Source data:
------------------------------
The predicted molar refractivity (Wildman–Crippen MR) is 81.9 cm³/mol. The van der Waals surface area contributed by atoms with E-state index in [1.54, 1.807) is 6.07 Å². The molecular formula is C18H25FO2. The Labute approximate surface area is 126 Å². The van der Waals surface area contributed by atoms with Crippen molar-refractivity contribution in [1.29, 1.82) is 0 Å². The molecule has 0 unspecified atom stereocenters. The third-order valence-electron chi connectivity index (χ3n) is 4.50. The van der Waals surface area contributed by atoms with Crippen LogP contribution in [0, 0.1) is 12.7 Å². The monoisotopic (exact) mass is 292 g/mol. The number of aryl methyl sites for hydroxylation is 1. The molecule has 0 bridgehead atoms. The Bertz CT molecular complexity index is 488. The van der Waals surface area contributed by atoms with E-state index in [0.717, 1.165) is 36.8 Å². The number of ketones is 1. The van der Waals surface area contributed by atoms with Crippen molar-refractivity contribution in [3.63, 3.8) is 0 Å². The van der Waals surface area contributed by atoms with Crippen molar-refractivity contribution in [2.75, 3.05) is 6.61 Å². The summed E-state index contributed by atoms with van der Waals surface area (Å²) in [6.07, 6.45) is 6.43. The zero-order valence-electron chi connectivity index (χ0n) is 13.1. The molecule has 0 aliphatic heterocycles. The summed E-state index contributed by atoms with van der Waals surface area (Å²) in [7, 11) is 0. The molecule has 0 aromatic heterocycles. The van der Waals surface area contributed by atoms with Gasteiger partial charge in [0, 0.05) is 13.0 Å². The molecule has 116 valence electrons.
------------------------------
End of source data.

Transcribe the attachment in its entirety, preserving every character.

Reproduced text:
The predicted molar refractivity (Wildman–Crippen MR) is 81.9 cm³/mol. The van der Waals surface area contributed by atoms with E-state index in [1.54, 1.807) is 6.07 Å². The molecular formula is C18H25FO2. The Labute approximate surface area is 126 Å². The van der Waals surface area contributed by atoms with Crippen molar-refractivity contribution in [1.29, 1.82) is 0 Å². The molecule has 0 unspecified atom stereocenters. The third-order valence-electron chi connectivity index (χ3n) is 4.50. The van der Waals surface area contributed by atoms with Crippen LogP contribution in [0, 0.1) is 12.7 Å². The monoisotopic (exact) mass is 292 g/mol. The number of aryl methyl sites for hydroxylation is 1. The molecule has 0 bridgehead atoms. The Bertz CT molecular complexity index is 488. The van der Waals surface area contributed by atoms with E-state index in [0.717, 1.165) is 36.8 Å². The number of ketones is 1. The van der Waals surface area contributed by atoms with Crippen molar-refractivity contribution in [3.63, 3.8) is 0 Å². The van der Waals surface area contributed by atoms with Crippen molar-refractivity contribution in [2.75, 3.05) is 6.61 Å². The summed E-state index contributed by atoms with van der Waals surface area (Å²) in [6.07, 6.45) is 6.43. The zero-order valence-electron chi connectivity index (χ0n) is 13.1. The molecule has 0 aliphatic heterocycles. The summed E-state index contributed by atoms with van der Waals surface area (Å²) in [7, 11) is 0. The molecule has 0 aromatic heterocycles. The van der Waals surface area contributed by atoms with Gasteiger partial charge in [0, 0.05) is 13.0 Å². The molecule has 116 valence electrons.